Significant decrease in number of active cases in Slovenia
Today’s press conference on the current situation with regard to COVID-19 was held by Nuška Čakš Jager, Deputy Director of the Centre for Communicable Diseases at the National Institute of Public Health (NIJZ), Marta Grgič Vitek, National Vaccination Programme Coordinator at the NIJZ, and Maja Ravnikar, Director of the National Institute of Biology.
5,061 PCR tests were performed yesterday, with 880 (17.4%) positives. A record number of 39,443 rapid tests were performed, of which 559 (1.4%) were positive.
A total of 44,504 tests were performed, with 1,439 positive results.
The number of people with active coronavirus infections is decreasing, and currently stands at 13,962. The national 14-day incidence per 100,000 inhabitants is again below the level from the previous day and stands at 663 cases.
864 patients are in hospital, 160 of whom are in intensive care. 13 patients died on Tuesday, 12 in hospitals and one in a nursing home.
According to the data from yesterday, the seven-day average of confirmed cases fell to 827 cases, and therefore both this figure and the number of patients in hospital fell below the 1000 threshold, which according to the roadmap to ease measures represents the starting point for the transition into the orange phase of the plan.
The following municipalities had the most significant numbers of new daily Covid cases: Ajdovščina (25), Brezovica (22), Celje (45), Domžale (25), Koper (28), Kranj (43), Nova Gorica (29), Novo mesto (30), Slovenska Bistrica (24), Ljubljana (182) and Maribor (48).
In comparison with the 14-day incidence per 100,000 inhabitants in Europe, Slovenia, which recorded a 10% drop, is the only country to report a significant decrease in the number of cases in the third and fourth weeks of this year, while at the EU level this figure stands at 2%, noted Čakš Jager. Some countries are dealing with an increased number of positive cases, particularly Finland, Portugal and Spain, all of which were at 28%. France recorded an 11% increase, and Belgium just under 10%.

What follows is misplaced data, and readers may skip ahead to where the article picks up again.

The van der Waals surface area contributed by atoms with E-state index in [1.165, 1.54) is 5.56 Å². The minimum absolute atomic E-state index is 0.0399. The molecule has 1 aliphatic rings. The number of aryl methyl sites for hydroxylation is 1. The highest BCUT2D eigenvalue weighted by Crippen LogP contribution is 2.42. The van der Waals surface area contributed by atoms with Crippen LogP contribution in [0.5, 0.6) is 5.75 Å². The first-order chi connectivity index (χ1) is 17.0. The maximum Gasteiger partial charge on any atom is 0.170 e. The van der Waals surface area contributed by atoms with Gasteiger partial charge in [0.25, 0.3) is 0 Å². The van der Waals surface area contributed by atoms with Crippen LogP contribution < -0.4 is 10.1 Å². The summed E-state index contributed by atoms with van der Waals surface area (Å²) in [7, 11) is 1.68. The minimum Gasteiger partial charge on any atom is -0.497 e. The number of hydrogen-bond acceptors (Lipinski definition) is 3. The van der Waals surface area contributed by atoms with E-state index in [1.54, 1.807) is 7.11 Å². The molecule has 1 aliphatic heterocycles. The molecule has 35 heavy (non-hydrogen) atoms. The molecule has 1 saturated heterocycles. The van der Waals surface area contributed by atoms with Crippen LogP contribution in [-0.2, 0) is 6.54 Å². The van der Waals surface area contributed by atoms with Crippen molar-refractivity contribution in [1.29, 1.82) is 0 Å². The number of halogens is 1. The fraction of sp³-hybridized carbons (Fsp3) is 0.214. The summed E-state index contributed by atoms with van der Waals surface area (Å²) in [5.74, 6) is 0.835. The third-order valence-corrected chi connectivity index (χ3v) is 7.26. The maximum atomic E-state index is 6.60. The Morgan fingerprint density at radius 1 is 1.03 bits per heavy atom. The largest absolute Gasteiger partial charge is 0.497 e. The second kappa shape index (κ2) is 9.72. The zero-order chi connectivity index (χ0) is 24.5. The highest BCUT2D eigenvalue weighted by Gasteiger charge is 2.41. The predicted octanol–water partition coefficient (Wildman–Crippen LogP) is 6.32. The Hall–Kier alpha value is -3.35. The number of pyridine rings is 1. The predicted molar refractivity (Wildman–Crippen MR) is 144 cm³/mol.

With regard to the 14-day incidence, Portugal remains the highest with 1,652 cases, followed by Spain with 1,036, the Czech Republic with 896 and Slovenia with 663 cases (the data is for 9 February), which places Slovenia in the middle of the range.
Čakš Jager added that we are in the middle of the winter cold season, so anyone with minor cold symptoms should check whether it could be a symptom of the Covid-19 virus. Epidemiologists have recommended that the expert group at the Ministry of Health end the restrictions on movement during the night and between municipalities. According to the medical doctrine regarding swab collection, nasal swabs will continue to be recommended. The protocol for the mass testing of teachers will be adopted by the end of the week, and will be extended to include the mandatory PCR testing of teachers who test positive in rapid testing. Individuals who have recovered from Covid will not have to undergo testing for 3 or 6 months. There have been no new positive cases at nursing homes in the last few days, which is a result of several factors, including vaccinations, resident immunity due to previous infection and the use of preventive measures.
According to Grgič Vitek, over the entire period up to 5 February, Slovenia had received 96,525 doses of the Pfizer vaccine and 8,400 doses of the Moderna vaccine, and had administered 96,439 doses, with 41,883 people receiving a second dose. In February Slovenia will receive 78,390 doses of the Pfizer vaccine, 13,200 doses of the Moderna vaccine and 44,514 doses of the AstraZeneca vaccine, for a total of 136,104 doses in February. Another 99,450 doses of the Pfizer vaccine and 30,000 doses of the Moderna vaccine are planned to be delivered in March, while there is no data for AstraZeneca.
There are currently 54,935 people who have received one dose, and 42,763 people who have received two doses over the entire period up to the present.